PRESIDENT GEORGE W. H. BUSH, CUBA AND BAREFOOT GRANDCHILDREN
By Frank Calzon
The late President George H.W. Bush is well remembered for facilitating the democratic transition of Eastern Europe, a goal also pursued by the late President Ronald Reagan and Pope John Paul II. All were determined to end communism in Europe. President Bush, however, also kept an eye on Communist Cuba.
As the empire of the Soviet Union was falling apart, the U.S. President announced his support of re-unification of Germany and the complete withdrawal of Soviet Union from its territories; he insisted that the “new” Germany join the NATO alliance. The “minimalists” in the U.S. State Department, as Condoleezza Rice explains in her book Germany Unified and Europe Transformed, told the White House that goal was “impossible.” The “minimalists” argued that the United States had to choose between a unified Germany and Russian withdrawal. The President disagreed. The Russians withdrew and a united Germany became part NATO.
George H.W. Bush’s life is the stuff of legend. A pilot during WWII, he moved from Maine to Texas, and was elected to the House of Representatives. I was fortunate meet him several times when he was vice president, and later when he occupied the oval office. .Had he not chosen to join the Republican Party, he would –today – be on everyone’s list of great American presidents.
As the obituaries come in there are things about him that are likely to be given short shrift: Bush as a grandfather, his sense of humor, and his strong support for freedom in Cuba. Please allow me to explain.
Years ago, I lived in Washington and got a telephone call my friend Jeb Bush. He was at the White House and invited me to a small, informal gathering that evening in the family quarters. When I arrived, I noticed several barefoot children, perhaps 6- or 7-years-old running around. They weren’t there “to schmooze with the powerful,” they were spending time with Grandpa, while Grandma was in Kennebunkport preparing to receive a European head of state.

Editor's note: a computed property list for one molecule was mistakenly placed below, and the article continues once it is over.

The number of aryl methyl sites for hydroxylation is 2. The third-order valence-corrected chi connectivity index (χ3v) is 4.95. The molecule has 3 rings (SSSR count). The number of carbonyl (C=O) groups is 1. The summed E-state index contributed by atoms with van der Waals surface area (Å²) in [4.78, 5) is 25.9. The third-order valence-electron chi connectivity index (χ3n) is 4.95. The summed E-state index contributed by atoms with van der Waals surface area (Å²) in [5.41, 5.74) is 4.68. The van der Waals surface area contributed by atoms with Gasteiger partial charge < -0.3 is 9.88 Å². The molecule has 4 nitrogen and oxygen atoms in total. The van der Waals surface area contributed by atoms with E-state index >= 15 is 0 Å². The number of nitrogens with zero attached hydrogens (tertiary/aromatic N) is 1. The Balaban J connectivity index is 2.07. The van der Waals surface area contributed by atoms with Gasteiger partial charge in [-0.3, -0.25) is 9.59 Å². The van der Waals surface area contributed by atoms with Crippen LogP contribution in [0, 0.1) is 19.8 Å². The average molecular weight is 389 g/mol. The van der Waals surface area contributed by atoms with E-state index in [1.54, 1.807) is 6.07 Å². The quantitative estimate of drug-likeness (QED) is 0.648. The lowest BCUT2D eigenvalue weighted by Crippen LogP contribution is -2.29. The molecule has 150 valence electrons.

In Washington, President Bush was in a good mood. He had read a news story about foreigners “almost kissing the ground when they met him” and heard Texans outside the White House fence hollering, “George, where’s the wife?”
President Bush never wavered about his support for a free Cuba, despite pressure from people who wanted him to put profit above principle. The President always insisted that Cuba policy and actions respect U.S. laws setting out conditions for Havana to meet before U.S. sanctions were lifted. Shamefully a later president, pursuing “his legacy” squinted at those laws.
In geopolitical terms, President Bush's concern for Cuba adversely impacted his relationship with Moscow, which supported communism in Cuba. When the last leader of the Soviet Union, Mikhail Gorbachev faced a financial meltdown and sought millions of dollars to stabilize the Soviet economy, President Bush responded he would consider a deal if the Soviets ceased subsidizing Havana’s communist regime. Neither Moscow nor Fidel were amused [interested].
Following the Soviet Union’s collapse, I was sent by Freedom House to Geneva to attend hearings by the United Nations’ Council on Human Rights. The Czechs and others, recently liberated from Communism, were pushing for a resolution condemning Havana’s abominable human-rights record.
At the Palais de Nacion, I met with human-rights organizations and diplomats and was shocked to discover that Cuba and a coalition of the world’s worst abusers of human-rights were aligned to prevent any meaningful action by the Commission. Democratic governments alerted me that “the votes were not there” and some American diplomats insisted the “matter should be left to professionals” and openly resented inexperienced interlopers.
Not knowing better, I called Tallahassee and spoke to then Florida Gov. Jeb Bush. I explained the situation, and he told me to call him back in a few hours. I did and learned the President had asked the National Security Council to look into the matter. It was not until the resolution was approved that I also learned the White House had called several heads of state to express his personal concern [and support for the resolution].
Now George H.W. Bush has died, millions of Americans will remember his patriotism, honesty and leadership. I will also remember him as a grandfather with happy, barefoot grandchildren, his kindness and good cheer. Few obituaries are likely to mention President Bush’s support and good deeds on behalf of Cuba and its people, but Cuban-Americans will never forget. May President H. W. Bush rest in peace.
Frank Calzon is executive director of the Washington-based Center for a Free Cuba.